And only now is this really starting to emerge as a theme. Just crazy. There were so many reasons, and the textbook said it. We were all told it, and it changed our behavior. Now we know this to be completely false. There’s plasticity throughout the lifespan. We’re in there, but it’s just far and away a different story. So why would that be the only time that ever happened? Right, exactly. But the field was run by a very small cabal of people

Rick Rubin (02:31:07):

at that time. All fields are run by a very small cabal of people who have an investment in things being the way they are now because they’re in charge.

Andrew Huberman (02:31:15):

And one of the great things about getting older is that, well, fortunately, everyone eventually ages. And I hope that, you know, David unfortunately passed away. He was lovely. Torsten’s lovely. He’s still alive. And they would say, I think Torsten would say, yeah, we should have been a little more open or kind in allowing these other ideas. But I think that-

Rick Rubin (02:31:35):

But just think about all the years that were wasted with this misunderstanding.

Andrew Huberman (02:31:41):

Absolutely, absolutely. And it went beyond that, and there were BBC specials that helped propagate this. And, you know, one of the goals of the podcast has been to try and shine light on ideas that at first seemed crazy. Like, I know you and I are both semi-obsessed with the health benefits of light. And you hear about this stuff like negative ion therapy. It sounds crazy, right? Sounds like something you would only hear about at Esalen or in Big Sur. Turns out negative ionization therapy for sleep and mood is based on really amazing work out of Columbia by a guy named Michael Terman. The Nobel prize, I think it was in 1916, was given for phototherapy for the treatment of lupus.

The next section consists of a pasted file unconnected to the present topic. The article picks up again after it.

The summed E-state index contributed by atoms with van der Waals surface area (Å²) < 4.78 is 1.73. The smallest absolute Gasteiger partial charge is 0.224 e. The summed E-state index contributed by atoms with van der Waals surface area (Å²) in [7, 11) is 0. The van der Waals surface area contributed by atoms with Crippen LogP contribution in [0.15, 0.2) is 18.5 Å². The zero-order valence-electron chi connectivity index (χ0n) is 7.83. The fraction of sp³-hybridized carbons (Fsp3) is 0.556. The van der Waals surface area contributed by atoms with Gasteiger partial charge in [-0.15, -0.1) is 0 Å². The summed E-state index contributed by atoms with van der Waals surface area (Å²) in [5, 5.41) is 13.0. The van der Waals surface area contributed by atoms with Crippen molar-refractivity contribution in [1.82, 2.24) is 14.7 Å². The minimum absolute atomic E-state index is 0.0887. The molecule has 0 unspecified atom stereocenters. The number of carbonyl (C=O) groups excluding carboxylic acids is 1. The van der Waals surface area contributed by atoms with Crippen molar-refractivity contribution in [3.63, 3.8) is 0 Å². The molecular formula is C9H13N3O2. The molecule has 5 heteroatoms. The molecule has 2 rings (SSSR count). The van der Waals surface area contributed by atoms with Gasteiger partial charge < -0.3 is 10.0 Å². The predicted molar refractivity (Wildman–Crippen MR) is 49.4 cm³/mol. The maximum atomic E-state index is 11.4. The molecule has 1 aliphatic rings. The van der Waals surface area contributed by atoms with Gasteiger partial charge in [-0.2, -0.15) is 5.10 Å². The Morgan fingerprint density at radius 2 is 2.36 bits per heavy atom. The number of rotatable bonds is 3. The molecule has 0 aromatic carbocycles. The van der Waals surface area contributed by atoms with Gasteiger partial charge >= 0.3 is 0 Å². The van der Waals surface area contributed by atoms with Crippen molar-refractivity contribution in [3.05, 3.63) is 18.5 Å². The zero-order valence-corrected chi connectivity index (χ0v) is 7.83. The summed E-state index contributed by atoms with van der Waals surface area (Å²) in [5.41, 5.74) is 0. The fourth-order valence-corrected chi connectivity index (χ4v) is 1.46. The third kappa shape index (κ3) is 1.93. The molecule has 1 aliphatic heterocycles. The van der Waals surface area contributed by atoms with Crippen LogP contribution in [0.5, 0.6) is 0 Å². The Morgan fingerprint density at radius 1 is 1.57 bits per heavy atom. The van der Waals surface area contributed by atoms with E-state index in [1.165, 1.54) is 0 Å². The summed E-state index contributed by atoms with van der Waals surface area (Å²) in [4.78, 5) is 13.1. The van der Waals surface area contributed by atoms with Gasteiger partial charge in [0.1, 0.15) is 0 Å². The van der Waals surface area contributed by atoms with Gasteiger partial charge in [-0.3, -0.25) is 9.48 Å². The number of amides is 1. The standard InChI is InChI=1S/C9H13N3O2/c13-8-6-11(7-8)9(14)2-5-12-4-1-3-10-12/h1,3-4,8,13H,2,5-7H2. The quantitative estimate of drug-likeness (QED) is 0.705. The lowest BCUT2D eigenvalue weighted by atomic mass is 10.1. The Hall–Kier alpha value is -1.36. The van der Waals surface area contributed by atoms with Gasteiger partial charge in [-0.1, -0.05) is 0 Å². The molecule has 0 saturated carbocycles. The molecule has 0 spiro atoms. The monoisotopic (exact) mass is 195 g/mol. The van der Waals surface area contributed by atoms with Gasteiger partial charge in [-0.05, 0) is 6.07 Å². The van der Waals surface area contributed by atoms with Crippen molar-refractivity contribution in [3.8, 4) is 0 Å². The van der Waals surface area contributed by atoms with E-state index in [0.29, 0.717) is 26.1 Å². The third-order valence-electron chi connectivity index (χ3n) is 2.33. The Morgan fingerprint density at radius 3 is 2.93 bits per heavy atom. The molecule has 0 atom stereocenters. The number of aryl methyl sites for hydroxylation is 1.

Like this idea that certain wavelengths of light can help treat medical conditions is not a new idea. But somehow we see a red light. We’re not used to seeing red lights, except in sunsets and on stoplights. And somehow it bothers people or it makes them feel like-

Rick Rubin (02:32:39):

Well, it undermines a business model that doesn’t take red light into consideration.

Andrew Huberman (02:32:46):

Right. Until it does, and then it’s co-opted there. And the place, what I look to is acupuncture. You know, for a lot of years people said, well, acupuncture, this is like no mechanism, no mechanism, no mechanism. There’s a lab at Harvard, a guy named Chufu Ma, who I know reasonably well, whose laboratory is dedicated to trying to figure out the biological mechanisms of acupuncture. And they’re discovering what everyone has known for thousands of years, which is that incredible effects on anti-inflammation, the gut microbiome. So-

Rick Rubin (02:33:16):

I have a friend who was having a terrible back problem, and I suggested that he see an acupuncturist. And he went to the acupuncturist that I suggested, and his back problem completely healed almost instantaneously. And I asked him, you know, have you been keeping up? Because he had another flare up. He’s like, no, I can’t go back there because acupuncture doesn’t work. I said, well, you saw it work for you. He’s like, yeah, but there’s no science.